Ricardo Alonso-zaldivar, Associated Press Updated 8:40 am PDT, Thursday, October 11, 2018 FILE - In this Feb. 11, 2005 file photo, trays of printed social security checks wait to be mailed from the U.S. Treasury's Financial Management services facility in Philadelphia. Tens of millions of Social Security beneficiaries and other retirees can expect an increase in benefits next year as inflation edges higher. The government announced a cost-of-living adjustment of 2.8 percent on Thursday. That would mean an extra $39 a month for the average retired worker. less FILE - In this Feb. 11, 2005 file photo, trays of printed social security checks wait to be mailed from the U.S. Treasury's Financial Management services facility in Philadelphia. Tens of millions of Social ... more Photo: Bradley C Bower, AP Photo: Bradley C Bower, AP Image … [Read more...] about Social Security checks will grow in 2019 as inflation rises
Can you get disability and social security
Ricardo Alonso-Zaldivar Associated Press Published 8:57 AM EDT Oct 11, 2018 Washington – Tens of millions of Social Security recipients and other retirees will get a 2.8 percent increase in benefits next year as inflation edges higher. For the average retired worker, it amounts to $39 a month. After a period of low inflation, the increase for 2019 is the highest in 7 years. The cost-of-living adjustment, or COLA, affects household budgets for about one in five Americans, including Social Security beneficiaries, disabled veterans and federal retirees. That’s about 70 million people, enough to send ripples through the economy. Automatic inflation protection has been a standard feature of Social Security since 1975. Social Security recipients also gain from compounding because COLAs becomes part of their underlying benefit, the base for future COLA increases. Nonetheless many retirees and their advocates say the Social Security COLA is too meager and doesn’t … [Read more...] about Uptick in Social Security checks for 2019 as inflation rises
Jul 05, 1:11 PM EDT Newsletter Signup BusinessTechnologyWorldNationalMedia & CultureOpinionSportsLuxury National By Sean Williams 07/05/18 AT 11:54 AM For nearly eight decades -- it began payouts in 1940 -- Social Security has been a financial rock for a number of retired workers. Today, it's a program that more than 60% of all aged beneficiaries rely on to provide at least half of their retirement income. And, looking forward, Gallup's April 2018 survey suggests it's a program that 84% of non-retirees will need in some capacity to make ends meet during retirement. This article originally appeared in The Motley Fool. But for as great as Social Security has been for retired workers, the disabled, and survivors of deceased workers, the nation's most important social program is about to hit its biggest speed bump in history.Say Goodbye To $700 Billion In Asset Reserves Over The Next DecadeThe newly released annual report from the Social Security Board of Trustees … [Read more...] about $700 Billion Will Disappear From Social Security’s Coffers Over The Next Decade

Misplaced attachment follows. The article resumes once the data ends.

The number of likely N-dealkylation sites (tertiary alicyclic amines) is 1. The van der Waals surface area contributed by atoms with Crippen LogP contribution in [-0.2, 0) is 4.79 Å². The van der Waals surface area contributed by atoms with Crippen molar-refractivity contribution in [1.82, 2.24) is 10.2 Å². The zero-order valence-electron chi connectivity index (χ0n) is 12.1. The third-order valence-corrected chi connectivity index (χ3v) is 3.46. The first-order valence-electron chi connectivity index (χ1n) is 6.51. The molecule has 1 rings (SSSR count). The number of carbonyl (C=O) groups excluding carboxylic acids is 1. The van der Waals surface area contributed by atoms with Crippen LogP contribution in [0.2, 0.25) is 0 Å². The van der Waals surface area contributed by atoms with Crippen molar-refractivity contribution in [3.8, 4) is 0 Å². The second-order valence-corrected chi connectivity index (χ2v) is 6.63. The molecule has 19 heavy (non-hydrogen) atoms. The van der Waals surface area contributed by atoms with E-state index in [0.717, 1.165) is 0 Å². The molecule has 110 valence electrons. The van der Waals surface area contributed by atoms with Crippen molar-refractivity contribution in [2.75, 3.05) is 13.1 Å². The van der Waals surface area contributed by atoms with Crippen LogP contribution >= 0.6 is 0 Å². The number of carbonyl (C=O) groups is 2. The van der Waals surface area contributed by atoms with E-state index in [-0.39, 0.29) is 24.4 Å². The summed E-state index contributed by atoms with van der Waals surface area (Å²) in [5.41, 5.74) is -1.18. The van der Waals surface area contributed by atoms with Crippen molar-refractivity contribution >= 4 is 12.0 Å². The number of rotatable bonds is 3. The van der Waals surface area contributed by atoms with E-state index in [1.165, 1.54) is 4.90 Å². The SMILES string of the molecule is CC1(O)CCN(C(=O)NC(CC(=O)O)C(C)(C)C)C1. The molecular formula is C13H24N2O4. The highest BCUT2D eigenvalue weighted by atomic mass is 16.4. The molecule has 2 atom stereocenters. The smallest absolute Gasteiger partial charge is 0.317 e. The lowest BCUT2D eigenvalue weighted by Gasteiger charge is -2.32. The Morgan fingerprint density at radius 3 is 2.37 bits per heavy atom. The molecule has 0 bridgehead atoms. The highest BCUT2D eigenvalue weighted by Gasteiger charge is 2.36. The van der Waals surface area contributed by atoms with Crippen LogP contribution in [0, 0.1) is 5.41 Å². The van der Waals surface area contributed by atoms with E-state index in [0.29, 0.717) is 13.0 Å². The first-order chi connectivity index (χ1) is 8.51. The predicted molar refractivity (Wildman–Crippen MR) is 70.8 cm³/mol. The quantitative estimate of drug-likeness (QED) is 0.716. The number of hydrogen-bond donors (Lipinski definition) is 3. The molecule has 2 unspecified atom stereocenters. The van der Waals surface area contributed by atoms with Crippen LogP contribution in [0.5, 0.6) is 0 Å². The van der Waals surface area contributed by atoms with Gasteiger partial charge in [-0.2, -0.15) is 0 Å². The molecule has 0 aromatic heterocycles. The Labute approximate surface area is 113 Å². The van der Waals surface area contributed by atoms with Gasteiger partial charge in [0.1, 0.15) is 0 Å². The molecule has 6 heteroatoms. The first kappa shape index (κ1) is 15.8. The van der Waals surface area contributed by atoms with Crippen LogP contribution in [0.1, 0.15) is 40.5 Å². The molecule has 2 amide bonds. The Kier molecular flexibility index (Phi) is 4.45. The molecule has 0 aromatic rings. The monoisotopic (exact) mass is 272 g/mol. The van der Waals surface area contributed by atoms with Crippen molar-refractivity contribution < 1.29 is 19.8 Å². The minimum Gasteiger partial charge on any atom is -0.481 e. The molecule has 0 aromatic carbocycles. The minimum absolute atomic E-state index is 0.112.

Visit The Boston Globe Share on Twitter Share on Facebook Comment on this Scroll to top of page By Michelle Singletary Washington Post June 08, 2018 WASHINGTON — Social Security and retirement go together like peanut butter and jelly — many people just can’t have one without the other.Yet when it comes to Social Security, there is a mountain of anxiety about how it factors into retirement plans, especially for the millions of people who depend on it as their only source of income.Politically, Social Security is often vilified as an entitlement program that costs taxpayers too much. And there’s concern that it’s in danger of running out of money. Advertisement Let’s take a look at that last point. Social Security does have some big funding issues, according to the just-released annual trustees report. Over the program’s 83-year history, Social Security has collected about $20.9 trillion and paid out $18 trillion. … [Read more...] about Worried about cuts to Social Security?
Dear Liz: I established a Coverdell Education Savings Account for my son about 20 years ago. My son has since graduated, and there is still about $12,000 left in that account. He has worked a few years and now is going to graduate school while still being employed. His employer will do education reimbursement.How should we withdraw the funds to qualify for the education expense deduction come tax time?Answer: Congress recently eliminated the tuition and fees deduction, but the American Opportunity Tax Credit and the Lifetime Learning Credit remain for 2018. For you to claim an education credit, however, your son would have to be your dependent. If your son is working full time, he’s probably not a dependent. He may be able to take a credit, but only for qualified education expenses that aren’t reimbursed by his employer or paid by a Coverdell distribution. Taxpayers aren’t allowed to double-dip — or potentially, in this case, triple-dip — on education tax … [Read more...] about If your job reimburses you for education costs, can you still get a tax deduction?